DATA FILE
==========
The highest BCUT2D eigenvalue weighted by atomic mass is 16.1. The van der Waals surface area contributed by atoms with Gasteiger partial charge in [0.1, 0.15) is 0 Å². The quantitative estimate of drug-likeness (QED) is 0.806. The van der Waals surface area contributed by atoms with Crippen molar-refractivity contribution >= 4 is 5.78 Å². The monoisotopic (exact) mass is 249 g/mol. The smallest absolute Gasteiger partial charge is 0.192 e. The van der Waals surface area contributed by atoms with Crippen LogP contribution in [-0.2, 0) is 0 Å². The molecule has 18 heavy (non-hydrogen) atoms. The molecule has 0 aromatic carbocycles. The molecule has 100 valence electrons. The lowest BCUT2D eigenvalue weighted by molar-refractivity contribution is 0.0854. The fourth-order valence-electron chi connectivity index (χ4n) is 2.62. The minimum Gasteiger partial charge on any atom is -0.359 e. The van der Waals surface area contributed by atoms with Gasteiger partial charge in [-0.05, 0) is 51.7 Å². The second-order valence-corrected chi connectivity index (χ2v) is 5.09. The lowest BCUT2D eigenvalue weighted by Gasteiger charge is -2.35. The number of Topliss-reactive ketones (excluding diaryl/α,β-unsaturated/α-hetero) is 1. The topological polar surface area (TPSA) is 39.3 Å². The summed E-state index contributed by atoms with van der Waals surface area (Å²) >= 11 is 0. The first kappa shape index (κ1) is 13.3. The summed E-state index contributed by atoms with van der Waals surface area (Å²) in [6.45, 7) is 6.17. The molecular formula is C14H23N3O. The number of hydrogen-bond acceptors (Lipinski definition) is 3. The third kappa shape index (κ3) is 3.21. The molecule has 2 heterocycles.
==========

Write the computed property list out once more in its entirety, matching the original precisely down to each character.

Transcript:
The highest BCUT2D eigenvalue weighted by atomic mass is 16.1. The van der Waals surface area contributed by atoms with Gasteiger partial charge in [0.1, 0.15) is 0 Å². The quantitative estimate of drug-likeness (QED) is 0.806. The van der Waals surface area contributed by atoms with Crippen molar-refractivity contribution >= 4 is 5.78 Å². The monoisotopic (exact) mass is 249 g/mol. The smallest absolute Gasteiger partial charge is 0.192 e. The van der Waals surface area contributed by atoms with Crippen LogP contribution in [-0.2, 0) is 0 Å². The molecule has 18 heavy (non-hydrogen) atoms. The molecule has 0 aromatic carbocycles. The molecule has 100 valence electrons. The lowest BCUT2D eigenvalue weighted by molar-refractivity contribution is 0.0854. The fourth-order valence-electron chi connectivity index (χ4n) is 2.62. The minimum Gasteiger partial charge on any atom is -0.359 e. The van der Waals surface area contributed by atoms with Gasteiger partial charge in [-0.05, 0) is 51.7 Å². The second-order valence-corrected chi connectivity index (χ2v) is 5.09. The lowest BCUT2D eigenvalue weighted by Gasteiger charge is -2.35. The number of Topliss-reactive ketones (excluding diaryl/α,β-unsaturated/α-hetero) is 1. The topological polar surface area (TPSA) is 39.3 Å². The summed E-state index contributed by atoms with van der Waals surface area (Å²) >= 11 is 0. The first kappa shape index (κ1) is 13.3. The summed E-state index contributed by atoms with van der Waals surface area (Å²) in [6.45, 7) is 6.17. The molecular formula is C14H23N3O. The number of hydrogen-bond acceptors (Lipinski definition) is 3. The third kappa shape index (κ3) is 3.21. The molecule has 2 heterocycles.